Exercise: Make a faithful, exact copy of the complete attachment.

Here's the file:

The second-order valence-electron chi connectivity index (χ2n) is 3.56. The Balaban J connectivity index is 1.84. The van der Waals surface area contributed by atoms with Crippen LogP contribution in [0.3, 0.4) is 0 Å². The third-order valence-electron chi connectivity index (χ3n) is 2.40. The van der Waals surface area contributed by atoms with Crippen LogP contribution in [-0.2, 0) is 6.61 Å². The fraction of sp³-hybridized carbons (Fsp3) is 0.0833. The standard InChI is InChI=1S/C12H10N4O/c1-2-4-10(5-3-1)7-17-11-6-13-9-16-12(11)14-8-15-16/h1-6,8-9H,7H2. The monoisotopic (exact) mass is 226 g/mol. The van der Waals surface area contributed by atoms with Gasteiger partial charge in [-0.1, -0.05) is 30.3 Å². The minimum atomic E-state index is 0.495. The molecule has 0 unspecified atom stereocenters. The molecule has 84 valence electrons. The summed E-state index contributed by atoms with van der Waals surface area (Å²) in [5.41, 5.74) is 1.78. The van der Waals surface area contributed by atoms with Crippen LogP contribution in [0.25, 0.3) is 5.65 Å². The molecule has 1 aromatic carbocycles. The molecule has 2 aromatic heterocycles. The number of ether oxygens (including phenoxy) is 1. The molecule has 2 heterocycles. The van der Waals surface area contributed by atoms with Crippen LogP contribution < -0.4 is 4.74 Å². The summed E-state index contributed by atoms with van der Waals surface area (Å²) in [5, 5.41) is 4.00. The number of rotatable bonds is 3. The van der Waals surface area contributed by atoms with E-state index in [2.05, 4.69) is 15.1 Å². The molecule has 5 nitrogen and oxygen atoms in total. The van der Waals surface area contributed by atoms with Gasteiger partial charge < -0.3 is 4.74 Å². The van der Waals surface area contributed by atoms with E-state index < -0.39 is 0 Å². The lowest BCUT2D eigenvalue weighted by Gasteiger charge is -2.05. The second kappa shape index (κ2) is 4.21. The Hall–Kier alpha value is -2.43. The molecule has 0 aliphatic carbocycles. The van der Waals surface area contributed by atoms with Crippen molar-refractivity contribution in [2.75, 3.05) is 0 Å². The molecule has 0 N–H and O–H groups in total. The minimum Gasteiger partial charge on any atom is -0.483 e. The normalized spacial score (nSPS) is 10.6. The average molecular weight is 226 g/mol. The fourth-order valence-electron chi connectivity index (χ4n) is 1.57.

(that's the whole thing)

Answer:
The second-order valence-electron chi connectivity index (χ2n) is 3.56. The Balaban J connectivity index is 1.84. The van der Waals surface area contributed by atoms with Crippen LogP contribution in [0.3, 0.4) is 0 Å². The third-order valence-electron chi connectivity index (χ3n) is 2.40. The van der Waals surface area contributed by atoms with Crippen LogP contribution in [-0.2, 0) is 6.61 Å². The fraction of sp³-hybridized carbons (Fsp3) is 0.0833. The standard InChI is InChI=1S/C12H10N4O/c1-2-4-10(5-3-1)7-17-11-6-13-9-16-12(11)14-8-15-16/h1-6,8-9H,7H2. The monoisotopic (exact) mass is 226 g/mol. The van der Waals surface area contributed by atoms with Gasteiger partial charge in [-0.1, -0.05) is 30.3 Å². The minimum atomic E-state index is 0.495. The molecule has 0 unspecified atom stereocenters. The molecule has 84 valence electrons. The summed E-state index contributed by atoms with van der Waals surface area (Å²) in [5.41, 5.74) is 1.78. The van der Waals surface area contributed by atoms with Crippen LogP contribution in [0.25, 0.3) is 5.65 Å². The molecule has 1 aromatic carbocycles. The molecule has 2 aromatic heterocycles. The number of ether oxygens (including phenoxy) is 1. The molecule has 2 heterocycles. The van der Waals surface area contributed by atoms with Crippen LogP contribution < -0.4 is 4.74 Å². The summed E-state index contributed by atoms with van der Waals surface area (Å²) in [5, 5.41) is 4.00. The number of rotatable bonds is 3. The van der Waals surface area contributed by atoms with E-state index in [2.05, 4.69) is 15.1 Å². The molecule has 5 nitrogen and oxygen atoms in total. The van der Waals surface area contributed by atoms with Gasteiger partial charge < -0.3 is 4.74 Å². The van der Waals surface area contributed by atoms with E-state index < -0.39 is 0 Å². The lowest BCUT2D eigenvalue weighted by Gasteiger charge is -2.05. The second kappa shape index (κ2) is 4.21. The Hall–Kier alpha value is -2.43. The molecule has 0 aliphatic carbocycles. The van der Waals surface area contributed by atoms with Crippen molar-refractivity contribution in [2.75, 3.05) is 0 Å². The molecule has 0 N–H and O–H groups in total. The minimum Gasteiger partial charge on any atom is -0.483 e. The normalized spacial score (nSPS) is 10.6. The average molecular weight is 226 g/mol. The fourth-order valence-electron chi connectivity index (χ4n) is 1.57.